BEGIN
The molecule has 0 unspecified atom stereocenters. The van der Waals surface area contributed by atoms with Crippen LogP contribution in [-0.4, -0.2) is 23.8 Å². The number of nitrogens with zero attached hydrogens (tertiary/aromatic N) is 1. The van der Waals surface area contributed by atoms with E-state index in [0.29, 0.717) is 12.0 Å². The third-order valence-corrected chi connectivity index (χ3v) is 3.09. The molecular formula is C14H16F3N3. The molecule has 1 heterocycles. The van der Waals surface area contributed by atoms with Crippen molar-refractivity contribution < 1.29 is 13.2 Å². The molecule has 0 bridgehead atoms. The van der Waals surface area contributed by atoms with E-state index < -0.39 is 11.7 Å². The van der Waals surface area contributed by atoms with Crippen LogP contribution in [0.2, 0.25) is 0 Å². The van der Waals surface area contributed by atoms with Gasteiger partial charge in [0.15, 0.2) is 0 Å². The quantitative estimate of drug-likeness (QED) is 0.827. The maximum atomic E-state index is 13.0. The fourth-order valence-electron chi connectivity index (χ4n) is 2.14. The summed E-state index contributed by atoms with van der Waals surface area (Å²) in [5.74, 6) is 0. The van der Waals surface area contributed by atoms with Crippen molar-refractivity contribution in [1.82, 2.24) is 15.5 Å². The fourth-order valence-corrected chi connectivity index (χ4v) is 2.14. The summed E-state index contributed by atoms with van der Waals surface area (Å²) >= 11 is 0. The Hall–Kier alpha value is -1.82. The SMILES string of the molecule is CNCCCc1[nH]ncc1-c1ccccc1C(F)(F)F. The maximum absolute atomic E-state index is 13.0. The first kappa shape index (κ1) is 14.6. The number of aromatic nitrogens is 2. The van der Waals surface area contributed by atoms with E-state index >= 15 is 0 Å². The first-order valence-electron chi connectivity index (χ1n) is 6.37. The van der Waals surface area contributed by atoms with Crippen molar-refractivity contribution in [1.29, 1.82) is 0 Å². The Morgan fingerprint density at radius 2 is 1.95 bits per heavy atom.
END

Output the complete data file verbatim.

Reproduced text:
The molecule has 0 unspecified atom stereocenters. The van der Waals surface area contributed by atoms with Crippen LogP contribution in [-0.4, -0.2) is 23.8 Å². The number of nitrogens with zero attached hydrogens (tertiary/aromatic N) is 1. The van der Waals surface area contributed by atoms with E-state index in [0.29, 0.717) is 12.0 Å². The third-order valence-corrected chi connectivity index (χ3v) is 3.09. The molecular formula is C14H16F3N3. The molecule has 1 heterocycles. The van der Waals surface area contributed by atoms with Crippen molar-refractivity contribution < 1.29 is 13.2 Å². The molecule has 0 bridgehead atoms. The van der Waals surface area contributed by atoms with E-state index < -0.39 is 11.7 Å². The van der Waals surface area contributed by atoms with Crippen LogP contribution in [0.2, 0.25) is 0 Å². The van der Waals surface area contributed by atoms with Gasteiger partial charge in [0.15, 0.2) is 0 Å². The quantitative estimate of drug-likeness (QED) is 0.827. The maximum atomic E-state index is 13.0. The fourth-order valence-electron chi connectivity index (χ4n) is 2.14. The summed E-state index contributed by atoms with van der Waals surface area (Å²) in [5.74, 6) is 0. The van der Waals surface area contributed by atoms with Crippen molar-refractivity contribution in [1.82, 2.24) is 15.5 Å². The fourth-order valence-corrected chi connectivity index (χ4v) is 2.14. The summed E-state index contributed by atoms with van der Waals surface area (Å²) >= 11 is 0. The Hall–Kier alpha value is -1.82. The SMILES string of the molecule is CNCCCc1[nH]ncc1-c1ccccc1C(F)(F)F. The maximum absolute atomic E-state index is 13.0. The first kappa shape index (κ1) is 14.6. The number of aromatic nitrogens is 2. The van der Waals surface area contributed by atoms with E-state index >= 15 is 0 Å². The first-order valence-electron chi connectivity index (χ1n) is 6.37. The van der Waals surface area contributed by atoms with Crippen molar-refractivity contribution in [1.29, 1.82) is 0 Å². The Morgan fingerprint density at radius 2 is 1.95 bits per heavy atom.